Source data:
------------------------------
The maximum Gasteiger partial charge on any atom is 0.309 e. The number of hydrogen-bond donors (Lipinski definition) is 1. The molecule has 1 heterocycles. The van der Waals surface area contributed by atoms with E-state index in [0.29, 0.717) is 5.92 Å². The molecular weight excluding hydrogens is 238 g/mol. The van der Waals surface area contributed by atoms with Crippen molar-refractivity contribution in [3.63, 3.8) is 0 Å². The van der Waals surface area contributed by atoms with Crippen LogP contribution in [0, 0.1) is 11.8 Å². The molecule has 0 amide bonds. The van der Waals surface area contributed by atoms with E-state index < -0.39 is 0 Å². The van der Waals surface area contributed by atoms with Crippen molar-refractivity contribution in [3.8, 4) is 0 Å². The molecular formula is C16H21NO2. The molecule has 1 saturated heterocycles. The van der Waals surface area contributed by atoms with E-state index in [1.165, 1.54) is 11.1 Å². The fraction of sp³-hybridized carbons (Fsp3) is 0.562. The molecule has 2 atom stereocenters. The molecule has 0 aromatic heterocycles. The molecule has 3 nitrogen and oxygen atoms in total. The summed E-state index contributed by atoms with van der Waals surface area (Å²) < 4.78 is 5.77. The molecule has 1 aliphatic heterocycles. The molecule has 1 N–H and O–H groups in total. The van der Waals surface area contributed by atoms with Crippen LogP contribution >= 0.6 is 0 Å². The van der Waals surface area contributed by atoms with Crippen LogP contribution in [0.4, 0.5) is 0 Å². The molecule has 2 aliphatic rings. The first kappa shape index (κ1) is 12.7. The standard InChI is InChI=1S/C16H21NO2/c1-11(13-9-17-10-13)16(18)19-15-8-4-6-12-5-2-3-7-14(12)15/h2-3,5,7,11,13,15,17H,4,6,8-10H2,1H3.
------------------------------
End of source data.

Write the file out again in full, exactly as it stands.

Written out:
The maximum Gasteiger partial charge on any atom is 0.309 e. The number of hydrogen-bond donors (Lipinski definition) is 1. The molecule has 1 heterocycles. The van der Waals surface area contributed by atoms with E-state index in [0.29, 0.717) is 5.92 Å². The molecular weight excluding hydrogens is 238 g/mol. The van der Waals surface area contributed by atoms with Crippen molar-refractivity contribution in [3.63, 3.8) is 0 Å². The van der Waals surface area contributed by atoms with Crippen LogP contribution in [0, 0.1) is 11.8 Å². The molecule has 0 amide bonds. The van der Waals surface area contributed by atoms with E-state index < -0.39 is 0 Å². The van der Waals surface area contributed by atoms with Crippen molar-refractivity contribution in [3.8, 4) is 0 Å². The molecular formula is C16H21NO2. The molecule has 1 saturated heterocycles. The van der Waals surface area contributed by atoms with E-state index in [1.165, 1.54) is 11.1 Å². The fraction of sp³-hybridized carbons (Fsp3) is 0.562. The molecule has 2 atom stereocenters. The molecule has 0 aromatic heterocycles. The molecule has 3 nitrogen and oxygen atoms in total. The summed E-state index contributed by atoms with van der Waals surface area (Å²) < 4.78 is 5.77. The molecule has 1 aliphatic heterocycles. The molecule has 1 N–H and O–H groups in total. The van der Waals surface area contributed by atoms with Crippen LogP contribution >= 0.6 is 0 Å². The van der Waals surface area contributed by atoms with Crippen LogP contribution in [0.4, 0.5) is 0 Å². The molecule has 2 aliphatic rings. The first kappa shape index (κ1) is 12.7. The standard InChI is InChI=1S/C16H21NO2/c1-11(13-9-17-10-13)16(18)19-15-8-4-6-12-5-2-3-7-14(12)15/h2-3,5,7,11,13,15,17H,4,6,8-10H2,1H3.